18 years on donor heart
>Recipient thankful to IJN foundation for sponsoring surgery
KAJANG: It has been 18 years since Albert Gunaratnam Samuel Thambiah, 68, underwent a heart transplant at the National Heart Institute (IJN) and he is very thankful to his heart donor – a 22-year-old athlete who died due to an accident in 1998.
Albert is also thankful to IJN foundation for sponsoring his surgery and its team of doctors and staff which till today monitors his health and provides the necessary medication. Every year, the foundation spends around RM4 million for needy patients.
Albert said without the donor and the IJN team he would not have seen his two daughters get married.
In 2015, IJN foundation provided some RM3.5 million in financial aid to help 124 heart patients undergo treatment and surgeries.
QL Resources Berhad is among the organisations that has helped IJN foundation for the last two years with RM75,000 and RM100,000 contributions, respectively.
Albert suffered a massive heart attack on Feb 17, 1996 and doctors told him that his only chance of survival would be a heart transplant.
“They gave me a drug to keep my heart pumping and they told me it can keep me going for about six months,” he told theSun when met at his house here yesterday.
Having lost weight from 82kg to 58kg, he underwent electric shock treatment at a hospital to correct his irregular heart beat.
The doctors advised him to go to India, in hopes of getting a heart transplant, but the Madras Medical Mission in Chennai told him his chances of getting a heart replacement was slim as his blood group was AB+, a rare group.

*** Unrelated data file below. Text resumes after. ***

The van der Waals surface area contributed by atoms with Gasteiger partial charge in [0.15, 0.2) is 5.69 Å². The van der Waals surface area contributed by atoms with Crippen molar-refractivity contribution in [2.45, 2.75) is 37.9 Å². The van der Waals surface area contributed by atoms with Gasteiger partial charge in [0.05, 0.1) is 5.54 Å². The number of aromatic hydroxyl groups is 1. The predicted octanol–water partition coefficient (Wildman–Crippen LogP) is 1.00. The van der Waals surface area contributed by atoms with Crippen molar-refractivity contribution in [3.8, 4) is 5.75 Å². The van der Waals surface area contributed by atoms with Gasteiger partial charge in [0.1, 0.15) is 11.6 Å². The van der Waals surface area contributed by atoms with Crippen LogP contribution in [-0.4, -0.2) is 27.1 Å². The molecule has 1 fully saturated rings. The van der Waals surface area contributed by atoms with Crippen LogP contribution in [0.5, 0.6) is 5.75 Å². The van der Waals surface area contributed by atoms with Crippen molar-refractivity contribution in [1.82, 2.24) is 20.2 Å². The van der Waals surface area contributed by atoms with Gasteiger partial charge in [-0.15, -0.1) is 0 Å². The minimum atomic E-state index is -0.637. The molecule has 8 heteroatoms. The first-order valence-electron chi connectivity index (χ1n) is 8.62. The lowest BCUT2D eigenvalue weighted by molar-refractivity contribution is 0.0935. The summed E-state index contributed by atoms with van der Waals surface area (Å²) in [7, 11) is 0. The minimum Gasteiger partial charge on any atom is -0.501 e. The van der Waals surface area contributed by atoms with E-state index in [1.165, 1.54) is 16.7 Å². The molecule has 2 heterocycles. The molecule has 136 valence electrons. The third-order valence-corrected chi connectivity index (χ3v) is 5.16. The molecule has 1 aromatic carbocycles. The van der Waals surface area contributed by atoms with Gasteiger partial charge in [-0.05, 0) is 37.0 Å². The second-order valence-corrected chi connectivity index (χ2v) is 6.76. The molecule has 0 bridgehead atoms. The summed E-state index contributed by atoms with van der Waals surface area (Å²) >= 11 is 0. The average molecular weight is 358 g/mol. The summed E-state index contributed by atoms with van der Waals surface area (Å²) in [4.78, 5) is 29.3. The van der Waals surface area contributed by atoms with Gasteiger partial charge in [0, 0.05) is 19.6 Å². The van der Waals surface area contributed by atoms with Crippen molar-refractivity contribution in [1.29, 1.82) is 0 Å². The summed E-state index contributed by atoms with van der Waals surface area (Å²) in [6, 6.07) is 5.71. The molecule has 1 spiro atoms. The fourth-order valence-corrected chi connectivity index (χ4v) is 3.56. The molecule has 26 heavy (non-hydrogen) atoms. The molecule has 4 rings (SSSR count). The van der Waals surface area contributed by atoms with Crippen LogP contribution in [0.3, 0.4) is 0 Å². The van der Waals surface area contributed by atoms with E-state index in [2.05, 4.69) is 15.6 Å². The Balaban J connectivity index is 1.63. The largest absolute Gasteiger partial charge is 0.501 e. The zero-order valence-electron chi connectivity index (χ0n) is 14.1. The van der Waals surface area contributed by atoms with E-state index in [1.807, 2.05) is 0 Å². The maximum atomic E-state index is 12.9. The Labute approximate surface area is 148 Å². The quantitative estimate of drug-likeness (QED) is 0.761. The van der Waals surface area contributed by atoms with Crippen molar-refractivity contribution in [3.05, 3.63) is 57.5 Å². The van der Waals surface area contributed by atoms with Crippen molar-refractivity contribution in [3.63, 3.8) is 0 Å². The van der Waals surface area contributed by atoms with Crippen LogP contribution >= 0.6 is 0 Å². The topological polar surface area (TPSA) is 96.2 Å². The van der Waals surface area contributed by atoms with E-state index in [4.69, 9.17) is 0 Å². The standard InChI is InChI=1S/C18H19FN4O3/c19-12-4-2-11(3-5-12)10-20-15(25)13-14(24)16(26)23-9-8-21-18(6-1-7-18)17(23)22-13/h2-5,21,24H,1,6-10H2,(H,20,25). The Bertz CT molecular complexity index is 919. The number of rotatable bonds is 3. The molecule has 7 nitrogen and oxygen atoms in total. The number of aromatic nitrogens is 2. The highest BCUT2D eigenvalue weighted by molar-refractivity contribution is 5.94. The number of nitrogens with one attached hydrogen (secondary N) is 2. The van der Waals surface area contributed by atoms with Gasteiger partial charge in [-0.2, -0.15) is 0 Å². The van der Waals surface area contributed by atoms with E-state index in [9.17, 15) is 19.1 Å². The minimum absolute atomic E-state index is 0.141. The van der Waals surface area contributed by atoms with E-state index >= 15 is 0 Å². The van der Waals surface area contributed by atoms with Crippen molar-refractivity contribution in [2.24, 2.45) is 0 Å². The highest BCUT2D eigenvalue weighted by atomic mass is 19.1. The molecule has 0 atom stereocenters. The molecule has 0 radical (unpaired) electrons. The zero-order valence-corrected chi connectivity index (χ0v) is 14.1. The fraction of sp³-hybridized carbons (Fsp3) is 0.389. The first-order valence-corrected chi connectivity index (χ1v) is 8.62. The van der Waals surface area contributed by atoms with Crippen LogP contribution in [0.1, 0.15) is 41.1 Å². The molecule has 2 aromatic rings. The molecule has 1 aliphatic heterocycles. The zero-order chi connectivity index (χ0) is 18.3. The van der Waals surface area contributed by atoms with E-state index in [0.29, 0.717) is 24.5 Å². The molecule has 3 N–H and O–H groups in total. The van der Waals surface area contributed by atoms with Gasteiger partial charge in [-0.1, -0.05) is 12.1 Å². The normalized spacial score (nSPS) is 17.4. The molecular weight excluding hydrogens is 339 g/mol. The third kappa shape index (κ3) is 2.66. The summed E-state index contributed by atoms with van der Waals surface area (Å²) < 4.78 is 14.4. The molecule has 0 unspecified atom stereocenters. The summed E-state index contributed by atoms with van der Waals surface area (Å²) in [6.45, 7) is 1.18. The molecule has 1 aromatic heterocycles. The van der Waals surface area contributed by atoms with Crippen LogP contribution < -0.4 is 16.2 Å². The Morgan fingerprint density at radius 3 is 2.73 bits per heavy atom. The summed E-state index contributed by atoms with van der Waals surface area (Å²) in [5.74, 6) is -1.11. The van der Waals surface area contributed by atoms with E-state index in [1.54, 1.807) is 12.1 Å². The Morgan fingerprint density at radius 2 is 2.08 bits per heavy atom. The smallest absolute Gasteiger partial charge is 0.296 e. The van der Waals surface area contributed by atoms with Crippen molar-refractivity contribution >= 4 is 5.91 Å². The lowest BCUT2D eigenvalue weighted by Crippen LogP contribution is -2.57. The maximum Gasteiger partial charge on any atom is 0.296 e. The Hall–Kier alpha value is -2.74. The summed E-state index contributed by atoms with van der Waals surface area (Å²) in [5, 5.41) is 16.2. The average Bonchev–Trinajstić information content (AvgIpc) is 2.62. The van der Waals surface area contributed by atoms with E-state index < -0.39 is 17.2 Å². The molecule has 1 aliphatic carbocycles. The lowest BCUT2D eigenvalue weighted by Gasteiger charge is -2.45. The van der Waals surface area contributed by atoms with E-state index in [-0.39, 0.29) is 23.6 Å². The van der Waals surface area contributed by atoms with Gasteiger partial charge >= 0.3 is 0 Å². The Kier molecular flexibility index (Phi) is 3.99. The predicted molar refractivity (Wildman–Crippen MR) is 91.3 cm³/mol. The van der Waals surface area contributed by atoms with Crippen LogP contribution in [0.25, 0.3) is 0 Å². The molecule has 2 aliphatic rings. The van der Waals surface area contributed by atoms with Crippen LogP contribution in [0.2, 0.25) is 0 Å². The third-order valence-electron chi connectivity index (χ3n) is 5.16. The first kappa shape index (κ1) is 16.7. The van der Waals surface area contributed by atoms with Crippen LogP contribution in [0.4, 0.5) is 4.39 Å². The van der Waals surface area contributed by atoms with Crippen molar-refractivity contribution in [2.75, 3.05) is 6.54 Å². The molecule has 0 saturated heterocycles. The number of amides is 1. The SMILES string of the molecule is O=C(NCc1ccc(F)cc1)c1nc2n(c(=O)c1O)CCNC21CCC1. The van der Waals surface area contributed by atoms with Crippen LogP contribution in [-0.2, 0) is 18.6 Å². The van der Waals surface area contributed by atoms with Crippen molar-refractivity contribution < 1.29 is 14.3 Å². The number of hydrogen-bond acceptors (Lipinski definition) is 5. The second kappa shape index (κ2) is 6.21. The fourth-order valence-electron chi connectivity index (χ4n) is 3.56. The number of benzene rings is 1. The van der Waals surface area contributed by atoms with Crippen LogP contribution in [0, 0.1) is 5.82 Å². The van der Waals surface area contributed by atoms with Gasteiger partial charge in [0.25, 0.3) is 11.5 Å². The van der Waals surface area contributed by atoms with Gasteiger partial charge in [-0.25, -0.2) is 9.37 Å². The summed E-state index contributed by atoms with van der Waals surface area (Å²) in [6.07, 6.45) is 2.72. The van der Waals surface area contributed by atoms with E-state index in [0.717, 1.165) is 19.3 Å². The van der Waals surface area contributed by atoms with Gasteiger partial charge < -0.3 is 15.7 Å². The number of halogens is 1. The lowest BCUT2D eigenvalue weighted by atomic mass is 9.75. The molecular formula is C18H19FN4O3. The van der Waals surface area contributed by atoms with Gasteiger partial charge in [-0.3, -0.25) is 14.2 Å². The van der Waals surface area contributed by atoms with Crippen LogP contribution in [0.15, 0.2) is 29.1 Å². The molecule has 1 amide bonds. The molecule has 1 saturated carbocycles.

The doctor said only 5% of the world’s population had that blood group.
“I returned home and my doctors assured me that they would do their best,” he said.
He registered as a potential recipient with IJN in March 1998, and two weeks later he was told a donor heart was available.
“It was a Good Friday and at 3am I underwent the surgery. The procedure began at 3.15am, led by Tan Sri Yahya Awang and Datuk Dr Ahmad Salahuddin. After that, life was wonderful. I had a fast recovery, although I was a diabetic patient, my wounds healed without any complications. I felt great!”
His wife, Terry Nelson, said ever since the transplant, Albert had been very careful about his diet and exercised regularly.
“He is so much better. He can go for long walks and there are times when I cannot keep up with him,” she laughed.
Albert with his wife Terry and granddaughter Chloe Josanna at home.